“Whoever does not carry his own cross and come after me cannot be my disciple. Which of you wishing to construct a tower does not first sit down and calculate the cost to see if there is enough for its completion? Otherwise, after laying the foundation and finding himself unable to finish the work the onlookers should laugh at him and say, ‘This one began to build but did not have the resources to finish.’”
I am thankful I decided to follow Jesus when I was seven years old, some thirty-seven (as of the time of this writing) years ago. I knew with all of my heart that there was a God Who loved me and gave His Son so that I would live forever in Heaven. Since then, my journey with Jesus has progressed, admittedly with a few steps backward and sideways at times. At this moment, however, I find that I am experiencing a season of profound growth. I’m thinking about my faith and my journey with Jesus in new ways.
This morning I was listening to Mass being said on EWTN, and the above verse was part of the Gospel reading. As I listened, it struck me that the decision to follow Jesus can be simple enough that a young child can understand it, but can be serious, heavy, and complex enough to ponder and explore for the rest of someone’s adult life.
In the light of Jesus’ warning, the reality that we must take up our ‘cross’–our personal failings, trials, and doubts–makes this commitment a serious one. Looked at from the outside, such an undertaking seems rather dire. Give up everything? Everyone? All the things I hold dear–even my very life? Who would agree to that?
And yet, that’s the beauty of following Jesus. He promises help for the journey. He promises wisdom. We walk alongside countless others who have dedicated their lives to Jesus, received a cross, and are carrying it faithfully to leave it at the gate of Heaven. He is not a crooked salesman, making something look attractive to get you to buy into it only to surprise you with the fine print later. The Ten Commandments were a preview of the life that Jesus’ followers were to expect.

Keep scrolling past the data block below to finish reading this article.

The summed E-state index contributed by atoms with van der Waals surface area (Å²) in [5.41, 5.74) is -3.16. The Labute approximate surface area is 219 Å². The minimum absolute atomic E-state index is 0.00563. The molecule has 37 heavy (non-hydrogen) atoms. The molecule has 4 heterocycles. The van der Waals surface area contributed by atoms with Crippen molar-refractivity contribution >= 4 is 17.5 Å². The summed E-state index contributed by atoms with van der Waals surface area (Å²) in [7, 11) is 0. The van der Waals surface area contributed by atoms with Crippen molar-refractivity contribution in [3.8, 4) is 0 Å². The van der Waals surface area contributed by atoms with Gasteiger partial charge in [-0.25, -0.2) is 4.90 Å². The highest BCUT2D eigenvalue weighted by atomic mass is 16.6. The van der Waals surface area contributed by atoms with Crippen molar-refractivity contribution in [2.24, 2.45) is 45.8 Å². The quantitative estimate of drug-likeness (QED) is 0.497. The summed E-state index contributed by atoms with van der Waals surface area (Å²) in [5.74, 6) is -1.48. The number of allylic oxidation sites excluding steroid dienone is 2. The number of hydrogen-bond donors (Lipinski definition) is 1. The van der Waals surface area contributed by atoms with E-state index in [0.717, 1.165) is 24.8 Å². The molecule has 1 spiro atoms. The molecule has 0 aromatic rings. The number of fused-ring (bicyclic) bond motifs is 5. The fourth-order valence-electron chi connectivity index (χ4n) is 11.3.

We must also keep in mind that taking up our cross is not a one-time thing; in fact, our crosses will most likely change over time. Sometimes it may seem like a small crucifix you could hold in your hand; other times it may seem to be made of stone that you’re barely able to drag around with all of your strength. We will have the opportunity to count the cost every day. The wonderful thing is that if we are following Him faithfully, we will see our ‘tower’ rise from foundation to roof.
When we say ‘yes’ to Jesus, whether we are five or fifty, He allows us to grow into our relationship. As we trust Him more and more over time, we see that even though there is a cost to follow Him, we understand that we are not alone. He gives us strength and courage. He reminds us that He has walked our paths before us. He has everything we need so that we will one day hear, “Well done, good and faithful servant.”